What’s Food Tank and what are its activities?
Food Tank highlights stories of hope and success in the food system around the world.
Our Vision: Building a global community for safe, healthy, nourished eaters.
Our Values: Educate. Inspire. Advocate. Change.
Our Mission: Food Tank is focused on building a global community for safe, healthy, nourished eaters. We spotlight environmentally, socially, and economically sustainable ways of alleviating hunger, obesity, and poverty and create networks of people, organizations, and content to push for food system change.
What’s the worst problem in our food production system?
There’s no single problem in the food system.
Our food system is broken. Some people don’t have enough food, while others are eating too much. There’s only one way to fix this problem – and it starts with you and me.
We need solutions and environmentally sustainable ways of alleviating hunger, obesity, and poverty by creating a network of connections and information for all of us to consume and share. Food Tank is for farmers and producers, policy makers and government leaders, researchers and scientists, academics and journalists, and the funding and donor communities to collaborate on providing sustainable solutions for our most pressing environmental and social problems.
As much as we need new thinking on global food system issues, we also need new doing. Around the world, people and organizations have developed innovative, on-the-ground solutions to the most pressing issues in food and agriculture. We hope to bridge the domestic and global food issues by highlighting how hunger, obesity, climate change, unemployment, and other problems can be solved by more research and investment in sustainable agriculture.
We feature innovative ideas that are already working on the ground, in cities, in kitchens, in fields and in laboratories. These innovations need more attention, more research, and ultimately more funding to be replicated and scaled-up. We all need to work together to find solutions that nourish ourselves and protect the planet.
Changing that system could also mean an enormous set of new business opportunities, do you agree with this statement?
Yes, the food system provides opportunities for entrepreneurs to come up with innovative solutions to some of the most pressing problems including hunger, obesity, food loss and food waste, climate change, lack of access to healthy foods, lack of affordable food, conflict, migration, etc. Farmers are business women and men who need to be able to make money from the products they grown and sell, whether they’re organic, sustainable, or conventional. It doesn’t matter how much organic food we grow or eat, if farmers aren’t making money. We need to find ways to help farmers do their jobs better and we need to find ways to account for the true cost of food—both the positive and negative externalities.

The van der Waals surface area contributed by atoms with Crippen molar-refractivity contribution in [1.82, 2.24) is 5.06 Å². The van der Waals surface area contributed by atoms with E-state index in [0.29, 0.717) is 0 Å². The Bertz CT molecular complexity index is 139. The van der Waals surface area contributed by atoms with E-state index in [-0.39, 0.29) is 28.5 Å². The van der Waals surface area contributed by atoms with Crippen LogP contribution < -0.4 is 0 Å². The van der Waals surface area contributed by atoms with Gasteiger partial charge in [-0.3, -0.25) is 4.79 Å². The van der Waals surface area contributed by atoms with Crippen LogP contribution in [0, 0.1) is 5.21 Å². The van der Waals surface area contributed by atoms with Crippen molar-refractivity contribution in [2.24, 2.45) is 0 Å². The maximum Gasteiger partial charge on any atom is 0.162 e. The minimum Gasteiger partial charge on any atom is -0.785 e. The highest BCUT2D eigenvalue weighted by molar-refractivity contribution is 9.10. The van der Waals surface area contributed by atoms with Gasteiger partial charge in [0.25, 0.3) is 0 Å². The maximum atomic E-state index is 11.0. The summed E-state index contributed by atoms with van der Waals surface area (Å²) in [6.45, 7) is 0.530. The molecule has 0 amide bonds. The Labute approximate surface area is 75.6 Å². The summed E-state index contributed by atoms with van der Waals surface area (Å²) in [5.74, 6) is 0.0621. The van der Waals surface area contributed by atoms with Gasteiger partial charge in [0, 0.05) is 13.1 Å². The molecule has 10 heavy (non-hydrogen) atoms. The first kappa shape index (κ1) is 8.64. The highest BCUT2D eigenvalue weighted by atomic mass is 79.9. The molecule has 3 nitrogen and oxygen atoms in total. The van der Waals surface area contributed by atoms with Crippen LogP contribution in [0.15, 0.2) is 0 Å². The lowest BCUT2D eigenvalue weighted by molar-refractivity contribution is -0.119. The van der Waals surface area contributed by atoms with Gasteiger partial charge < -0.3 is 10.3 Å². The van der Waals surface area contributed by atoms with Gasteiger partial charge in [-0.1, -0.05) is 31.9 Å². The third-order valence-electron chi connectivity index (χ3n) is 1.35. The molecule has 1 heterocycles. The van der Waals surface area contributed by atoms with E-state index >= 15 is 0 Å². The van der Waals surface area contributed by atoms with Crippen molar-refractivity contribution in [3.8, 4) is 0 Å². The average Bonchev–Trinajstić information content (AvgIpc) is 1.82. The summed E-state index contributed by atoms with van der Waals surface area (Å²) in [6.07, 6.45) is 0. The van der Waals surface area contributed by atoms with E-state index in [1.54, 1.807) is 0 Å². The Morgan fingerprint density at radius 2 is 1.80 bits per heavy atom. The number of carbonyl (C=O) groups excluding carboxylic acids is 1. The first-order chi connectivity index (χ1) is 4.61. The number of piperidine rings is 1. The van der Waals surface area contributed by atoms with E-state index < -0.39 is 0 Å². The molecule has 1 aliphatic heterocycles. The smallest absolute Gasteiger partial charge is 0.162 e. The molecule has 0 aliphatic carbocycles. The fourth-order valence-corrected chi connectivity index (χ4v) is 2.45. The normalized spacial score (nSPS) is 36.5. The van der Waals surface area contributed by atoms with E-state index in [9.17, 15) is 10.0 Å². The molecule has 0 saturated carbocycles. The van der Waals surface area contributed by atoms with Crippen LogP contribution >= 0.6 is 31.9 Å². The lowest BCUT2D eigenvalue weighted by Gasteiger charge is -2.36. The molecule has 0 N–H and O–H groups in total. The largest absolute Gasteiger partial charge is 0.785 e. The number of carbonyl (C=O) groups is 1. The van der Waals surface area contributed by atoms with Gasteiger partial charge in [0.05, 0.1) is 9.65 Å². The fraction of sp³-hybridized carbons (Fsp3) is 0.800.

The world population mostly lives in overcrowded cities, do you think that the urban enviroment can really fit a new idea of producing food?
While cities will never replace rural areas completely, they can be centers of food production providing access to affordable nutritious food for wealthy and poor eaters alike. And urban agriculture has side benefits, in addition to food production, including creating green spaces, providing more jobs, bringing communities together, and even helping mitigate climate change and conflict.
New foods –or Novel Foods- such as edible insects are gaining interest and investments, are we at the beginning of a food revolution or is this just another temporary trend?
I think that novel foods such as more insect based products or plant-based proteins can play an important role in making a more sustainable food system, but we don’t want to just create more snack foods or fake meat. We want a food system that puts culture back in agriculture. We need to recognize the multiple roles farmers play as innovators and entrepreneurs and stewards of the land who deserve to be recognized for the ecosystem services they provide that have widespread benefits. Novel foods are just part of the tool kit for creating a more sustainable food system, but they are not a silver bullet for alleviating hunger.
It seems that eating meat will soon be considered a crime. That’s a joke, but don’t you think that the opposition “metat VS rest of the food” is a false problem?
Eating meat doesn’t have to be bad for human health or the environment. We need to rethink the meat we eat and eat less of it. Pasture raised and organic mixed crop livestock systems can provide more nutritious and healthier animal products while providing a natural source of manure and helping sequester carbon in soils. And while people in rich countries would benefit from eating fewer animal products, people in developing countries could benefit from adding more animal protein, especially eggs, to their diets.